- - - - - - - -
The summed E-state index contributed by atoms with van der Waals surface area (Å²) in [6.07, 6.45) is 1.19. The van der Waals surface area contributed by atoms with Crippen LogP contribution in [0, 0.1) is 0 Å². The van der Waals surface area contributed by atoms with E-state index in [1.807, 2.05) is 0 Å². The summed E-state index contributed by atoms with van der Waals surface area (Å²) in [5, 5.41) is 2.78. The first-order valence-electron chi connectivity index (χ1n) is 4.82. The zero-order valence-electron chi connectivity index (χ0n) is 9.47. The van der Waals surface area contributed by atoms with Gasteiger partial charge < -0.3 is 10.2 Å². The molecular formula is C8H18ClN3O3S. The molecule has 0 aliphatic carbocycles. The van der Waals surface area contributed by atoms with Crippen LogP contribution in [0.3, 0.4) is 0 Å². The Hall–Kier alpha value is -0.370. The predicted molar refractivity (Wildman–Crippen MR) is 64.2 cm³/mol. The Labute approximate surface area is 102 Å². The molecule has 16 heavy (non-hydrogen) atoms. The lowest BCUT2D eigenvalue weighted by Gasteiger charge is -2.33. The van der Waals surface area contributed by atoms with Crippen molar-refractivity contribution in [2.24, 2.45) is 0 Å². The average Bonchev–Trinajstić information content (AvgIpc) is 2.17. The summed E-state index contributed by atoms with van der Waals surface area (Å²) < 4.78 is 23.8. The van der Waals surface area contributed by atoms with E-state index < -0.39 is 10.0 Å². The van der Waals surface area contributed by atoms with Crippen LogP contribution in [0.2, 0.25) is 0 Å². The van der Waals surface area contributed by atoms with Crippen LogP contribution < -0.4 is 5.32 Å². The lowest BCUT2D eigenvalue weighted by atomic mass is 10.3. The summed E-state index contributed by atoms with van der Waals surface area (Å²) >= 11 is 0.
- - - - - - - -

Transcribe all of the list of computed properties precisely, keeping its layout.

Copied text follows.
The summed E-state index contributed by atoms with van der Waals surface area (Å²) in [6.07, 6.45) is 1.19. The van der Waals surface area contributed by atoms with Crippen LogP contribution in [0, 0.1) is 0 Å². The van der Waals surface area contributed by atoms with E-state index in [1.807, 2.05) is 0 Å². The summed E-state index contributed by atoms with van der Waals surface area (Å²) in [5, 5.41) is 2.78. The first-order valence-electron chi connectivity index (χ1n) is 4.82. The zero-order valence-electron chi connectivity index (χ0n) is 9.47. The van der Waals surface area contributed by atoms with Gasteiger partial charge < -0.3 is 10.2 Å². The molecular formula is C8H18ClN3O3S. The molecule has 0 aliphatic carbocycles. The van der Waals surface area contributed by atoms with Crippen LogP contribution in [0.3, 0.4) is 0 Å². The Hall–Kier alpha value is -0.370. The predicted molar refractivity (Wildman–Crippen MR) is 64.2 cm³/mol. The Labute approximate surface area is 102 Å². The molecule has 16 heavy (non-hydrogen) atoms. The lowest BCUT2D eigenvalue weighted by Gasteiger charge is -2.33. The van der Waals surface area contributed by atoms with Crippen molar-refractivity contribution in [2.24, 2.45) is 0 Å². The average Bonchev–Trinajstić information content (AvgIpc) is 2.17. The summed E-state index contributed by atoms with van der Waals surface area (Å²) < 4.78 is 23.8. The van der Waals surface area contributed by atoms with E-state index < -0.39 is 10.0 Å². The van der Waals surface area contributed by atoms with Crippen LogP contribution in [0.2, 0.25) is 0 Å². The van der Waals surface area contributed by atoms with Crippen LogP contribution < -0.4 is 5.32 Å². The lowest BCUT2D eigenvalue weighted by atomic mass is 10.3. The summed E-state index contributed by atoms with van der Waals surface area (Å²) >= 11 is 0.